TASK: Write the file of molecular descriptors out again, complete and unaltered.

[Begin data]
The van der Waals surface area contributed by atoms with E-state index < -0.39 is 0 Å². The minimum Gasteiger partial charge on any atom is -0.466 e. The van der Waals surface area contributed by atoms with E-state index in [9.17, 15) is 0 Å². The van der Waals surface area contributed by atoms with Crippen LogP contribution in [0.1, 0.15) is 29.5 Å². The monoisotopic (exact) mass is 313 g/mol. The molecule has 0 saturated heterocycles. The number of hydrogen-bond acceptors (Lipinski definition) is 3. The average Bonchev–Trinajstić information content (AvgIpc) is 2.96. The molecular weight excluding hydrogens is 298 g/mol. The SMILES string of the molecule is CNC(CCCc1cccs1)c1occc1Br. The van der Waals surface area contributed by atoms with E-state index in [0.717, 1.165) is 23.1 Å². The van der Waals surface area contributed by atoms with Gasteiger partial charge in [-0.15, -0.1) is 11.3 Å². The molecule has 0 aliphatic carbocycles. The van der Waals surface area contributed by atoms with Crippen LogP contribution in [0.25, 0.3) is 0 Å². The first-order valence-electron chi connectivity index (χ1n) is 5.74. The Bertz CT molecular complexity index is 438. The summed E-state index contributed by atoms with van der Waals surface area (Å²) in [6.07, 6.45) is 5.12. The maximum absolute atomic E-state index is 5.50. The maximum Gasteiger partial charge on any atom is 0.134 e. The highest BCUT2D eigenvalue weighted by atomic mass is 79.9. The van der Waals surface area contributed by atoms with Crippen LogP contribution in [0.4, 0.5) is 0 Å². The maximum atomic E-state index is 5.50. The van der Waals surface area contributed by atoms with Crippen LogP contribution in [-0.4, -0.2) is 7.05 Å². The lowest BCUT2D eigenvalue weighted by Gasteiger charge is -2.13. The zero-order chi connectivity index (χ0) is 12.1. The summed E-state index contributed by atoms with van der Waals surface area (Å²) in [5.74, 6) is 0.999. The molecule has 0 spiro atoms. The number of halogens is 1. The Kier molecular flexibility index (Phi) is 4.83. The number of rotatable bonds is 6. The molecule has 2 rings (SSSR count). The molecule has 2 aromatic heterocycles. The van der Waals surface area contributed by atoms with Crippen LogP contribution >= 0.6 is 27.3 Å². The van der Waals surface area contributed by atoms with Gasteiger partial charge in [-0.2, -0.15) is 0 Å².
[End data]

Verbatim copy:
The van der Waals surface area contributed by atoms with E-state index < -0.39 is 0 Å². The minimum Gasteiger partial charge on any atom is -0.466 e. The van der Waals surface area contributed by atoms with E-state index in [9.17, 15) is 0 Å². The van der Waals surface area contributed by atoms with Crippen LogP contribution in [0.1, 0.15) is 29.5 Å². The monoisotopic (exact) mass is 313 g/mol. The molecule has 0 saturated heterocycles. The number of hydrogen-bond acceptors (Lipinski definition) is 3. The average Bonchev–Trinajstić information content (AvgIpc) is 2.96. The molecular weight excluding hydrogens is 298 g/mol. The SMILES string of the molecule is CNC(CCCc1cccs1)c1occc1Br. The van der Waals surface area contributed by atoms with E-state index in [0.717, 1.165) is 23.1 Å². The van der Waals surface area contributed by atoms with Gasteiger partial charge in [-0.15, -0.1) is 11.3 Å². The molecule has 0 aliphatic carbocycles. The van der Waals surface area contributed by atoms with Crippen LogP contribution in [0.25, 0.3) is 0 Å². The first-order valence-electron chi connectivity index (χ1n) is 5.74. The Bertz CT molecular complexity index is 438. The summed E-state index contributed by atoms with van der Waals surface area (Å²) in [6.07, 6.45) is 5.12. The maximum absolute atomic E-state index is 5.50. The maximum Gasteiger partial charge on any atom is 0.134 e. The highest BCUT2D eigenvalue weighted by atomic mass is 79.9. The van der Waals surface area contributed by atoms with Crippen LogP contribution in [0.4, 0.5) is 0 Å². The maximum atomic E-state index is 5.50. The van der Waals surface area contributed by atoms with Crippen LogP contribution in [-0.4, -0.2) is 7.05 Å². The lowest BCUT2D eigenvalue weighted by Gasteiger charge is -2.13. The zero-order chi connectivity index (χ0) is 12.1. The summed E-state index contributed by atoms with van der Waals surface area (Å²) in [5.74, 6) is 0.999. The molecule has 0 spiro atoms. The number of halogens is 1. The Kier molecular flexibility index (Phi) is 4.83. The number of rotatable bonds is 6. The molecule has 2 rings (SSSR count). The molecule has 2 aromatic heterocycles. The van der Waals surface area contributed by atoms with Crippen LogP contribution >= 0.6 is 27.3 Å². The van der Waals surface area contributed by atoms with Gasteiger partial charge in [-0.2, -0.15) is 0 Å².